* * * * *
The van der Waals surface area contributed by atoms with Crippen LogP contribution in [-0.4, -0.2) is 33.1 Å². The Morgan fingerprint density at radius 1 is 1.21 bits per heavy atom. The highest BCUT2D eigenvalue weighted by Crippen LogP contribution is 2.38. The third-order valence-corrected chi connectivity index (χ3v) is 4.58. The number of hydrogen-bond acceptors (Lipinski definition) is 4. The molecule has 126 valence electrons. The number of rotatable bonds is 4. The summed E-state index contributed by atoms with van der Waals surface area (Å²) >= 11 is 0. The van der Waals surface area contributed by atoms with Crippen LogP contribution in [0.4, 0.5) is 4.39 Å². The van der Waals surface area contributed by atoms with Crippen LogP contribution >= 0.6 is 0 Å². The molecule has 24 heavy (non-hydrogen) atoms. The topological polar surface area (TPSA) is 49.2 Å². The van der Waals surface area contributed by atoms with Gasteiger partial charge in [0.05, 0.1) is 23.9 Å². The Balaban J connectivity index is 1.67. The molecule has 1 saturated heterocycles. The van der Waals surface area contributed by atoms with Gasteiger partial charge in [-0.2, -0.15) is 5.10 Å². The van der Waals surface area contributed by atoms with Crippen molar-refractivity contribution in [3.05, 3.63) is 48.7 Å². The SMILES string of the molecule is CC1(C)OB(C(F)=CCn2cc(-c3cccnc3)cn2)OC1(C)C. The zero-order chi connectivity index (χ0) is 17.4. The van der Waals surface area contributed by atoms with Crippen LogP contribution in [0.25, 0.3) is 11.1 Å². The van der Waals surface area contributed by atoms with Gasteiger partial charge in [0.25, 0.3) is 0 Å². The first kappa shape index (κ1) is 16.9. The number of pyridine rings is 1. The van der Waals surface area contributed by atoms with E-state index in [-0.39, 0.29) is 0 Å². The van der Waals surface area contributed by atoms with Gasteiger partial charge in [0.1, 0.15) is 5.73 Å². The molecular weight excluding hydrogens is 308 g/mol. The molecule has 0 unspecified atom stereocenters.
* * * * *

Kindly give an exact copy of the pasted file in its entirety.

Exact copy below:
The van der Waals surface area contributed by atoms with Crippen LogP contribution in [-0.4, -0.2) is 33.1 Å². The Morgan fingerprint density at radius 1 is 1.21 bits per heavy atom. The highest BCUT2D eigenvalue weighted by Crippen LogP contribution is 2.38. The third-order valence-corrected chi connectivity index (χ3v) is 4.58. The number of hydrogen-bond acceptors (Lipinski definition) is 4. The molecule has 126 valence electrons. The number of rotatable bonds is 4. The summed E-state index contributed by atoms with van der Waals surface area (Å²) >= 11 is 0. The van der Waals surface area contributed by atoms with Crippen LogP contribution in [0.4, 0.5) is 4.39 Å². The van der Waals surface area contributed by atoms with Crippen LogP contribution >= 0.6 is 0 Å². The molecule has 24 heavy (non-hydrogen) atoms. The topological polar surface area (TPSA) is 49.2 Å². The van der Waals surface area contributed by atoms with Gasteiger partial charge in [0.05, 0.1) is 23.9 Å². The Balaban J connectivity index is 1.67. The molecule has 1 saturated heterocycles. The van der Waals surface area contributed by atoms with Gasteiger partial charge in [-0.2, -0.15) is 5.10 Å². The van der Waals surface area contributed by atoms with Crippen molar-refractivity contribution in [3.05, 3.63) is 48.7 Å². The SMILES string of the molecule is CC1(C)OB(C(F)=CCn2cc(-c3cccnc3)cn2)OC1(C)C. The zero-order chi connectivity index (χ0) is 17.4. The van der Waals surface area contributed by atoms with Crippen LogP contribution in [0.25, 0.3) is 11.1 Å². The van der Waals surface area contributed by atoms with Gasteiger partial charge in [0.25, 0.3) is 0 Å². The first kappa shape index (κ1) is 16.9. The number of pyridine rings is 1. The van der Waals surface area contributed by atoms with E-state index in [-0.39, 0.29) is 0 Å². The van der Waals surface area contributed by atoms with Gasteiger partial charge in [0.1, 0.15) is 5.73 Å². The molecular weight excluding hydrogens is 308 g/mol. The molecule has 0 unspecified atom stereocenters.